These beauties will never wilt.
Put the metal to the petal and turn these beautiful blooms inside out.
Let your lathe skills blossom by trying involuted or “inside-out” turning. The process involves resawing and reassembling a blank with its formerly outside faces inside, and shaping the blank. Then, reassemble the blank in its original configuration and turn some more. The results will make you say “Wow!”
We chose yellowheart (closed blossom), padauk (partially open), and purpleheart (open). Select any color wood you like or try turning poplar or maple and dyeing the flowers bright colors (see page 56).
Prepare the blanks
1 For the closed and partially open tulips, prepare 111∕16"-square blanks 13" long. For the open tulip, prepare a 23∕16"-square blank 13" long. Label each corner, then resaw and reassemble the blanks by wrapping them with masking tape [Photo A].
2 For each flower, cut a 3" length from its taped blank. Assemble the quadrants with double-faced tape [Photos B, C]. Then mount a blank in a four-jaw chuck with the labeled end against the chuck [Photo D]. Draw lines around the blank 1" and 13∕8" from the unmarked end.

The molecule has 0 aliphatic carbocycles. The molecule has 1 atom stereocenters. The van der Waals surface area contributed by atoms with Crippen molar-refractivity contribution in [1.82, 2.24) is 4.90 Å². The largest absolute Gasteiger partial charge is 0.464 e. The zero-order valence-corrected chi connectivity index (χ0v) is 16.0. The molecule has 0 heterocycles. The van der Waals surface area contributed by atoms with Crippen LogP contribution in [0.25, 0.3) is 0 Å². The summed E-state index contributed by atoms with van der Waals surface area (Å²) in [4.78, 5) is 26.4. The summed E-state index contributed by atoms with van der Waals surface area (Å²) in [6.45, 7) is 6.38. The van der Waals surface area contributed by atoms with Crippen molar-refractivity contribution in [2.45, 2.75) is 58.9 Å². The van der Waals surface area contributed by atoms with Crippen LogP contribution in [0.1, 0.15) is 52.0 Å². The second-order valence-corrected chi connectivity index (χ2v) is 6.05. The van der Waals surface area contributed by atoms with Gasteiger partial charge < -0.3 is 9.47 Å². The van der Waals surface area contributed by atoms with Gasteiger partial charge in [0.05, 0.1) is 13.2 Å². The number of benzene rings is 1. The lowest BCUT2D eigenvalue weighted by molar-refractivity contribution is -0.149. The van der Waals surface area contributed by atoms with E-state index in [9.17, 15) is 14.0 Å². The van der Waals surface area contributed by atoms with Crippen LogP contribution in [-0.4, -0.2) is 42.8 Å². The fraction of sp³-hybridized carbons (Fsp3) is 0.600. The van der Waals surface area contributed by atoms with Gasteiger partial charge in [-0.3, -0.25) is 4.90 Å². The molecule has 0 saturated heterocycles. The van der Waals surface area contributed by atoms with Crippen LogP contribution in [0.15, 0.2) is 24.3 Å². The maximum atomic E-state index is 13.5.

Shape the outside (which becomes the inside)
The three flowers share some turning techniques, while each has its own, as well. Look for the bold subheads to guide you through the steps needed for each flower.
Closed and Partially open flowers: With the lathe at 1,800 rpm, use a skew chisel to cut a pommel between the lines [Photos E and F]. Using a roughing gouge, turn a 1 12 ∕ " cylinder from the pommel to the right end. For the
closed flower, move on to the step labeled All in the next column. For the partially open flower, use a spindle detail gouge to round over the right end [Photo G]. Then go to the step All.
Open flower only: Follow the steps in Photos H–J then go to the step All below.
All: Sand and finish only the turned surfaces. (We wiped on Briwax using a paper towel.) Remove the blank from the chuck and sepa-
rate the quadrants [Photo K]. Peel off the tape and glue the quadrants together in their original orientation (labels in the outside corners) keeping the edges and ends flush.
Shape the true outside
All: After the glue dries, grip the labeled end of the blank in your four-jaw chuck as before.